Rarities on a tattie patch at Clachtoll

December 4th 2021

Rarities on a tattie patch at Clachtoll

At the southern end of Clachtoll, just where the road turns east up the hill (NC042271), there is an area on which vegetables have been grown, from time to time, since at least the 1970s.  It is on Kenny John Matheson’s croft and earlier this year part was deer-fenced as a tattie patch (photo 1).  

Driving past in the summer, I noticed some white flowers, but didn’t have time to stop.  I asked permission to take a closer look, and did so on 31st October (photo 2).  The sky was darkening and rain arrived, so not the best conditions for photography.  

I gather that the crop wasn’t good, but I had a good haul amongst the ‘weeds’ that followed it, with examples of: shepherd’s purse Capsella bursa-pastoris; common mouse-ear Cerastium fontanum; smooth hawk’s-beard Crepis capillaris; sun spurge Euphorbia helioscopia (photo 3);  tall ramping-fumitory Fumaria bastardii (photos 4-6) dove’s-foot crane’s-bill Geranium molle; red dead-nettle Lamium purpureum; white campion Silene latifolia; charlock Sinapis arvensis (photo 7) and prickly sow-thistle Sonchus asper.  Some are plants of disturbed ground on light soils seldom seen in Assynt.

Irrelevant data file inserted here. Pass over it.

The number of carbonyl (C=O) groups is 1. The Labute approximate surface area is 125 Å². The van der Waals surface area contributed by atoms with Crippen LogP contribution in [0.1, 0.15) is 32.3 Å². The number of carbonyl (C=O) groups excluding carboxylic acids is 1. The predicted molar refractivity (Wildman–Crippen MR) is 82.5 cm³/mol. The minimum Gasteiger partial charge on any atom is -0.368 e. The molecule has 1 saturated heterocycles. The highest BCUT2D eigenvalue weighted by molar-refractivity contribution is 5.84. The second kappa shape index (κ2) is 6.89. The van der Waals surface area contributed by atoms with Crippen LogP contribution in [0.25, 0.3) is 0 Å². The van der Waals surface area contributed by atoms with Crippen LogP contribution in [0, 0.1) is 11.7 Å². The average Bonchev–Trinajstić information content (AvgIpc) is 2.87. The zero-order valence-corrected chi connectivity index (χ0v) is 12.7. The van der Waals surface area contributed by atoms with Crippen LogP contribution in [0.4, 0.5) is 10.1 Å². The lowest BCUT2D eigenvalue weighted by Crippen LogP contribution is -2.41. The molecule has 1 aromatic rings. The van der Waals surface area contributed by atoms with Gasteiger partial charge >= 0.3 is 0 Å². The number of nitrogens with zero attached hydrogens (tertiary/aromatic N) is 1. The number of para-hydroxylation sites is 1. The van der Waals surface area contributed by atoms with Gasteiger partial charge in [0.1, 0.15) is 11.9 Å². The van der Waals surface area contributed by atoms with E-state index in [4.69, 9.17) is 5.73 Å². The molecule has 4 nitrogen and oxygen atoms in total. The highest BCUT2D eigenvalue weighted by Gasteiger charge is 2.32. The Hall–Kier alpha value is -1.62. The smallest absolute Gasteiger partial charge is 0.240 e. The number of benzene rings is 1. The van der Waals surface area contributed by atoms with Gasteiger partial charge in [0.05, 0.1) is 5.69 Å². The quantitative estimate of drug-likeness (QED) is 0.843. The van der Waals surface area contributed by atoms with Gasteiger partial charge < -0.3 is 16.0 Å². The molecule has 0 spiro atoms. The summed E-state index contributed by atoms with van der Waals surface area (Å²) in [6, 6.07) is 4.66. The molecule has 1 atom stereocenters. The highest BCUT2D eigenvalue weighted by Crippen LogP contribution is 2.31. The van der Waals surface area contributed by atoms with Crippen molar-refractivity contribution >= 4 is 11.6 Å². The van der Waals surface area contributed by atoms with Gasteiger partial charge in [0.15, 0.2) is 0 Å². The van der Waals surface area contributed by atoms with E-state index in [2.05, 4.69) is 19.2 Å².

The Rarities

Tall ramping-fumitory was found at Achmelvich in the 1950s, but since then only at Clachtoll, where it occurred on two tattie patches on the Cooks’ croft in 1997 and on disturbed ground near the Split Rock in 2014.  Fumitories are dainty-flowered annuals that require careful identification.  This is one of only two species found in Assynt, and very scarce in the north of Scotland as a whole. 

White campion was last seen on the site of the tattie patch in 1993, and is rare in Assynt. 

Charlock is even rarer.  It is a member of the mustard family with yellow flowers and coarsely hairy leaves.  The fruits are distinctive, with a substantial conical beak.  It was found in cornfields at Elphin and Knockan in 1894, somewhere around Lochinver and Stoer in the 1950s, but not since then.  Although once a widespread weed of cultivation, it has become much scarcer since the advent of herbicides.  It has long-lived seeds, which germinate when exposed to light (like the famous poppies of WW1 battlefields).

Ian M. Evans

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